I sometimes wonder if our churches haven’t actually become safe deposit boxes people visit from time to time to see if their treasures are still there; there to be viewed, admired, perhaps even shown to special friends, but not to be taken out or allowed to be used as God intended.

The kingdom of heaven does no good if it’s lying in one’s hand. It must be planted. It must be allowed to go where God intends it to go in order that it may become what God intends it to be: shelter for the homeless, food for the hungry, or a splint for the broken-hearted.

The farmer does not look at a seed and consider its smallness; rather, the farmer looks at a seed and sees it’s potential. The farmer sees the harvest in “the fullness of time.”

I think God is like that. I think that is what Jesus is talking about. God looks at you and at me and God does not see what is there, but at what will be.

That is the second thing about the kingdom of heaven and the mustard seed. God creates, God plants, and like the mustard tree, we are the branches in which the world comes seeking shelter from sun and storm.

We are trees in disguise. We just need to branch out in faith and pass the mustard in this, our valley.

Friday, July 15, 2011

Plugging In

Lord, you have searched me out and known me; you know my sitting down and my rising up; you discern my thoughts from afar (Psalm 139).

Where does electricity go when you’re not using it?

Some things just plain baffle me. I know electricity comes from generators that receive their power from rolling rivers, smashing atoms, burning coal, buffeting winds, and so on; and I know that when I flip a switch a connection is made that closes a circuit, allowing electricity to do its thing.

But what happens to electricity that isn’t needed? Where does it go? Does it sit in a transformer, playing poker and chatting up an (electrical) storm with fellow electrons, waiting for someone to flip a switch or plug in an appliance?

I have a light in the living room that, when I turn the switch, takes a few seconds before coming to life. I sometimes imagine the delay is caused by the time it takes a lazy team of electrons to get the call somewhere on the East coast, put down their cards, and make the trip out West to do my bidding.

Of course I know that’s not really how it works, but that’s how I imagine it ought to work. It is there, ready, willing, and able to do our bidding as soon as we plug in and turn on.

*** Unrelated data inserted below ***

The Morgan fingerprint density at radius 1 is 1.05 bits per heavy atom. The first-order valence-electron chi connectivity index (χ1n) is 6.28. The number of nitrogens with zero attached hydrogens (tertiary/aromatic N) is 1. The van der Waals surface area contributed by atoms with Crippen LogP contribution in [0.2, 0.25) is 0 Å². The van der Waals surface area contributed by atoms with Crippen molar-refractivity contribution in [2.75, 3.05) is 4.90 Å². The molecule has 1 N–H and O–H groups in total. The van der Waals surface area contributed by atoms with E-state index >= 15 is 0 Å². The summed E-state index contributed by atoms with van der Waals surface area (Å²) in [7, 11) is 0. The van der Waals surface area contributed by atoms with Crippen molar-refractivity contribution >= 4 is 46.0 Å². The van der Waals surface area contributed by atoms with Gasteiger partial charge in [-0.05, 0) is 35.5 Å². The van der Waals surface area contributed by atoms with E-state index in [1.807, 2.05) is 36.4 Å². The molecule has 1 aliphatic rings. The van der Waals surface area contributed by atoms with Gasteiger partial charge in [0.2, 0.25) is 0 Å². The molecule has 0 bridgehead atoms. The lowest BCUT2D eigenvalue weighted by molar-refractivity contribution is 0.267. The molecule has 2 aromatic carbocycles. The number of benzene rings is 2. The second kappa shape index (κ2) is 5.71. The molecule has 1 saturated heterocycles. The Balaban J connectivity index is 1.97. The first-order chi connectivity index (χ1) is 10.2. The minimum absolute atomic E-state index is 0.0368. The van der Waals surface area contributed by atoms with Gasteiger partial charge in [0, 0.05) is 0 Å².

I wonder if that isn’t something like how we relate to God. I wonder if God is a power moving though the universe waiting for folks to plug in and flicker to life.

I wonder if there is something we need to “do” in order to experience the reality of God’s presence.

The psalmist says there’s nothing we have to do. God was there while we were in our mother’s womb. God is there when we rise in the morning; God is there when we lie down at night. God is there when we’re working, and God is there when we’re day-dreaming. There is nowhere that God isn’t present.

We can cross the great wide sea, and God will be there when we arrive. We can climb the highest mountain, and God will be there waiting for us, or we can make our bed in the grave, and God is there to tuck us in.

Sometimes we spend a lot of time and energy trying to find God, or trying to run away, and the psalmist tells us there simply is no getting away from God.

Why should God care?

God cares because that is the nature of God. We call that kind of caring “love.” It isn’t an emotional attachment, but a genuine connection – the completion of a circuit, if you will.

There was a time I thought of God as an external reality, as a creature one had to invite “in” if one wanted to have a meaningful, spiritual relationship, but metaphors break down.

There is no in or out with God. God is God. God is. God.

Our challenge is to get past our ego-centric arrogance and/or our ego-centric shame and recognize that we are God’s workmanship. We are wonderfully and marvelously made, and, reflecting the image of God in our lives, we are called to join hands with one another and brighten up this world in which we live.

See, it isn’t God as “electron” waiting in the wires and amongst the transformers to be called; that would be us. We are the electrons God sends forth to love and serve in building up God’s kingdom. We are called to bring forth light in the darkness, warmth in the chill of winter (or cool in the heat of summer), music in the silence, and stillness in the midst of turbulence.

We don’t turn on God or turn God on; God is there, generating everything our generation needs to share the Good News of God’s presence to a world filled with fear, anxiety, depression, and pain.

We are God’s good news to a hurting world. We’re plugged in, so we can spring to life as God flips the switch in this, our world. What a bright idea!

Wednesday, July 13, 2011

Let Go and Let God

God is not human, that he should lie; nor a human being, that he should change his mind. Does he speak, and then not act? Does he promise and not fulfill? (Numbers 23) NIV.

There is an old saying: Let go and let God.

That is, of course, far easier said than done. Most of us like to have some semblance of control over our environment. There is comfort knowing that when I turn up the Air Conditioning unit that I will have cold air; or when I turn the key in the car the engine will turn over; or when I swipe my debit card at the store the card reader will grant me an electronic approval.

I like having control. I like being in control. I like dependability and predictability. I like it when everything works the way it is supposed to.

The other day I had to make a run to the bank and unexpected road construction made my travel more difficult. I suppose I could have gotten annoyed with the nuisance, but that’s all it was. It is summertime, and roads need repair, and while inconveniences like that may cost a minute or two in one’s commute, it doesn’t require a nuclear response, does it?

I suspect people are afraid of letting go because they are afraid of losing control, but letting go doesn’t mean abandoning common sense; it doesn’t mean abdicating responsibility for doing one’s part; it doesn’t mean blindly trusting in luck, or naively hoping things will work out.

On the contrary, Letting Go means trusting one’s common sense, taking responsibility for one’s actions, and having reason to hope – not because of chance or luck, but because one has done one’s part, and we know the rest is up to God.